What It Takes to Be a Writer, Courtesy of Elizabeth Berg

Penguin Random House
4 min readOct 23, 2014

For starters, develop these skills...




Thick Skin,

and a little Joy.

Elizabeth Berg is the author of twenty novels, including Open House, which was an Oprah’s Book Club selection, Once Upon a Time, There Was You, The Last Time I Saw You, Home Safe, Dream When You’re Feeling Blue, and The Year of Pleasures. The winner of the 1997 New England Booksellers Association Award for her body of work, Berg divides her time between California and Chicago.

It helps if you’re a crybaby, which is to say it helps if you feel things very deeply and respond to them, whether with actual tears or not. (If he’s not already, John Boehner should be a writer.)

Along with a great deal of sensitivity, you need to develop and practice the habit of noticing: a flicker of a facial muscle that suggests anger; the tone beneath words being spoken; the movement of wind in the linden trees; the bagging at the knees of a pair of pants; what your grandmother’s apron smelled like when she pulled you in for a hug; how, when you bite your cheek, the blood tastes in your mouth. You need to study your species and your habitat, and then you need to be like my daughter, Julie, when she was three years old and saw tannish sand from the snow plows covering the white. “The snow looks just like crumb cake,” she said, and she was absolutely right. You need to notice all the time, and then tell what you saw in a new way. As for the notion that everything has already been said, maybe it has, but life is like meatloaf: there are so many different ways to present it. What’s unique about you is what makes your writing interesting, and what makes it shine. It is yet another reason why you should never try to imitate other writers.

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You need to be a panhandler: you need to collect all you notice and then sift through it for the gold; you need to be discerning. You need a sense of restraint, a sense of timing. You need to know when to hold back and when to put those nuggets in; your writing should be like a river, flowing, changing, bringing the reader along on an unpredictable ride.

No matter what you write, you need an active imagination. You need to be entertaining story ideas all the time: lying in bed, at the grocery store, out for a walk, even (sad to say) when you’re in conversation with someone. Writers have a reputation for being distracted. That’s because writers are distracted. They are always tuned into that other voice, the one in their head that rarely turns off. Even in sleep, its little light glows.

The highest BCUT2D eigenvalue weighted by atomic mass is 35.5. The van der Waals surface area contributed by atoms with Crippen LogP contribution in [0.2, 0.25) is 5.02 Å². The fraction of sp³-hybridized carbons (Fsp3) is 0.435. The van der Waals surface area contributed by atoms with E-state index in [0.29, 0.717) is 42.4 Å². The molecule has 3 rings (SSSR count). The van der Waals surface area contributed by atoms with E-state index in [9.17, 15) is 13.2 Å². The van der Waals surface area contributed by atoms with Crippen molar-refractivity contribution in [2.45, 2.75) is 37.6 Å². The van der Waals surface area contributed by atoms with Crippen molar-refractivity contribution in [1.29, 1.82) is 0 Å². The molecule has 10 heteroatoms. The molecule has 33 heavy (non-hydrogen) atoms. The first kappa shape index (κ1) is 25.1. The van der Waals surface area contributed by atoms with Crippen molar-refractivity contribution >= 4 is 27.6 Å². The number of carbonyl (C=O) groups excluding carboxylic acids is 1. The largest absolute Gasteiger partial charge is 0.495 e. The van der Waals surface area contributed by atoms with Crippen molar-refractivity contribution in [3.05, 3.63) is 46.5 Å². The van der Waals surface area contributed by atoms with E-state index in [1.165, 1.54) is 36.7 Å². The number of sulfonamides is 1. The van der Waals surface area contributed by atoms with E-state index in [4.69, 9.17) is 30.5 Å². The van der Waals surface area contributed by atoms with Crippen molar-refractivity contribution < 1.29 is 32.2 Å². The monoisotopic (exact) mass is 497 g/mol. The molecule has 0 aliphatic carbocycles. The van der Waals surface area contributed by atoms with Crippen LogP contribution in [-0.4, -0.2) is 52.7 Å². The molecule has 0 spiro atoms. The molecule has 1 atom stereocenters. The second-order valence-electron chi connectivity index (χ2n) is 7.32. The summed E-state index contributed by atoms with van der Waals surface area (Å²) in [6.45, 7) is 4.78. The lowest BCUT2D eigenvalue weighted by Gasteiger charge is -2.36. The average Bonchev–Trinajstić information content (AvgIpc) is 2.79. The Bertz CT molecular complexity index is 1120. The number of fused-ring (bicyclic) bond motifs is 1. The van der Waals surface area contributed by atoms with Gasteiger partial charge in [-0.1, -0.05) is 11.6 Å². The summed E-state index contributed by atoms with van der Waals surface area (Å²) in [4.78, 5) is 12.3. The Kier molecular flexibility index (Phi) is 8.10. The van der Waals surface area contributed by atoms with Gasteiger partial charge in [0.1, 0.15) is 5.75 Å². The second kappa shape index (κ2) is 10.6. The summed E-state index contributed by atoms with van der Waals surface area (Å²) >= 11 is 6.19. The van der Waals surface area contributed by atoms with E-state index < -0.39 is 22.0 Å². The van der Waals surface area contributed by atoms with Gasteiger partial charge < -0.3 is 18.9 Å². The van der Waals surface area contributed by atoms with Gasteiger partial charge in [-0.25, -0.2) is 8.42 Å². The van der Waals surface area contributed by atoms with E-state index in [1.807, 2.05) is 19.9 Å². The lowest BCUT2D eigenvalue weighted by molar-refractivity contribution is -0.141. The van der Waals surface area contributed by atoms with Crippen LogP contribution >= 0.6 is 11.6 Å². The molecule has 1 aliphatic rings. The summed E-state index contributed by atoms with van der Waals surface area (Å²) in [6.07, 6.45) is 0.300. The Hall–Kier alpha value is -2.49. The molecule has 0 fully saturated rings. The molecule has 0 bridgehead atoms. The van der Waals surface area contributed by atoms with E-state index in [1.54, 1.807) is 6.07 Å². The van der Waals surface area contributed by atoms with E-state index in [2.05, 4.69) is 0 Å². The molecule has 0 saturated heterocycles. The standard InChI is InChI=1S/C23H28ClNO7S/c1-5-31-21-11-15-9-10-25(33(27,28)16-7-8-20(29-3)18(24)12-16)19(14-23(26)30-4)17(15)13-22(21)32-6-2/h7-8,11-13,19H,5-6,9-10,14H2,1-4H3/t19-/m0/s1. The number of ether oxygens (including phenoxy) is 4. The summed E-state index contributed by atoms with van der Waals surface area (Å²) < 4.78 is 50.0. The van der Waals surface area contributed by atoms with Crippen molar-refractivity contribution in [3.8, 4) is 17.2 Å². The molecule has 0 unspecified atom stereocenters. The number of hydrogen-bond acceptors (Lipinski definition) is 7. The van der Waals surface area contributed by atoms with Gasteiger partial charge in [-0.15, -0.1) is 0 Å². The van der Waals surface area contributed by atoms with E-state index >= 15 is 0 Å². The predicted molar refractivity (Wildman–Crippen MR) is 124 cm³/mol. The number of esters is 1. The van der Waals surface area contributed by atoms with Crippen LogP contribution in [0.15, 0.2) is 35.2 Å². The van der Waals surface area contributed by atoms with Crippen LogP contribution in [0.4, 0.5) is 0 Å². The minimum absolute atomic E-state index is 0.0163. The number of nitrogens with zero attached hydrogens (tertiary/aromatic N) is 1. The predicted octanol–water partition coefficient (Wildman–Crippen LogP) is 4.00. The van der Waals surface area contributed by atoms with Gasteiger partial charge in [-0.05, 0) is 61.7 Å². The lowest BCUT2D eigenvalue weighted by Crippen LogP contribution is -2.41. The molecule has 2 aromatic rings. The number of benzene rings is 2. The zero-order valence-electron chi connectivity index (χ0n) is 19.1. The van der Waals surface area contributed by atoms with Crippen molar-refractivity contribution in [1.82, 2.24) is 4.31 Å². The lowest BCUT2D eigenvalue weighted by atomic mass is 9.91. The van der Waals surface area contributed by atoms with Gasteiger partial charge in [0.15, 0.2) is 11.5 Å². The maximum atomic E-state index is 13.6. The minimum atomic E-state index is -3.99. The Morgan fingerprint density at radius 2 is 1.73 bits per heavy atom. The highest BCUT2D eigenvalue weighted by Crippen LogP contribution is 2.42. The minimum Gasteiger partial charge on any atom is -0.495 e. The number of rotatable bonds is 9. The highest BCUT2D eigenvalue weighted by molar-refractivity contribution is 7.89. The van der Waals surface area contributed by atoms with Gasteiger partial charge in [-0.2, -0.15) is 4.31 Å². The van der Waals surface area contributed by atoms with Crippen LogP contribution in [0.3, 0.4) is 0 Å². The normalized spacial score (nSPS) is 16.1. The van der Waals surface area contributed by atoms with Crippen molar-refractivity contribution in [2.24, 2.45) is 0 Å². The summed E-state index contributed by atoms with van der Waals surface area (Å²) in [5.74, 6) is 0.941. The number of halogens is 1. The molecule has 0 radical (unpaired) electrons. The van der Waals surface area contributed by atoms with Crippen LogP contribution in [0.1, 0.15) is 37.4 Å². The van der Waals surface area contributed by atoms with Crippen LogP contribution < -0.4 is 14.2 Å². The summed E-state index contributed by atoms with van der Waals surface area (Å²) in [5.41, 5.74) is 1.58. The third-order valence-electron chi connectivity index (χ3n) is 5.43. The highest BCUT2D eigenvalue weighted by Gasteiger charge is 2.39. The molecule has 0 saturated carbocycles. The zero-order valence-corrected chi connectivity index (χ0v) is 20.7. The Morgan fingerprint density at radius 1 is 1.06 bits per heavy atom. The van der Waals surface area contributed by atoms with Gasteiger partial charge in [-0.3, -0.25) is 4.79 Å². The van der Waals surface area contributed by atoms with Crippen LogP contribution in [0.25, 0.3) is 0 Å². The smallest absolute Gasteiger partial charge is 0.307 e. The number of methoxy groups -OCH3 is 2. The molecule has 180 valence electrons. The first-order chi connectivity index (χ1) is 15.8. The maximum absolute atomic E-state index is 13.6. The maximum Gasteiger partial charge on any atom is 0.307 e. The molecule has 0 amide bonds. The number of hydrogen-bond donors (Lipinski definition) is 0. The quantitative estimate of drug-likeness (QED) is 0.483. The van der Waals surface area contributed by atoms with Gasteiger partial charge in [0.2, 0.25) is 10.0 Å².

You need a place to work that works for you; and you need people to understand that when you are writing, you are doing a rarefied type of brain surgery and therefore should not be subject to a million random interruptions. You need supplies you like: I favor folders with girly designs, a certain brand of orange pencil with black wood called Rhodia (available from the funky Pieritz Brothers Office Supplies, Oak Park, Il.). I like black, 3-inch, 3-ring notebooks with pockets for holding notes. And my favorite coffee cup by my side. And fresh flowers. And my dog. And a Barr-Co. “Original Scent” candle, burning.

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If you are interested in publishing, you’ll need to develop a thick skin because you’ll get rejected. Then, when you are published, no matter how many good reviews you get, you’ll get some stinkers, even some scorchers. People won’t always get you. Or they’ll get you wrong. Or they’ll get you right and praise you to the skies to boot, but if you’re a real writer, you’ll be too neurotic to take that in; you’ll be feeling for the pea in the mattress. And of course, all this business about developing a thick skin is just useless prattle: you don’t have a thick skin because you’re so sensitive, so you’ll have to suffer. But this is a good excuse for a martini with another suffering writer.

You need to admit joy. Let the need and practice of writing be joyful, first and foremost. Everything else falls away — or should — when you’re experiencing the profound satisfaction of releasing what’s gnawing away at the inside, seeking a way to make you understand something you can’t understand any other way.

Finally, and perhaps most importantly, you need to remember that your own review of your work is the one that matters most.

If you’ll excuse me now, I think I’ll go and try to follow my own advice.

This piece originally appeared on Biographile.

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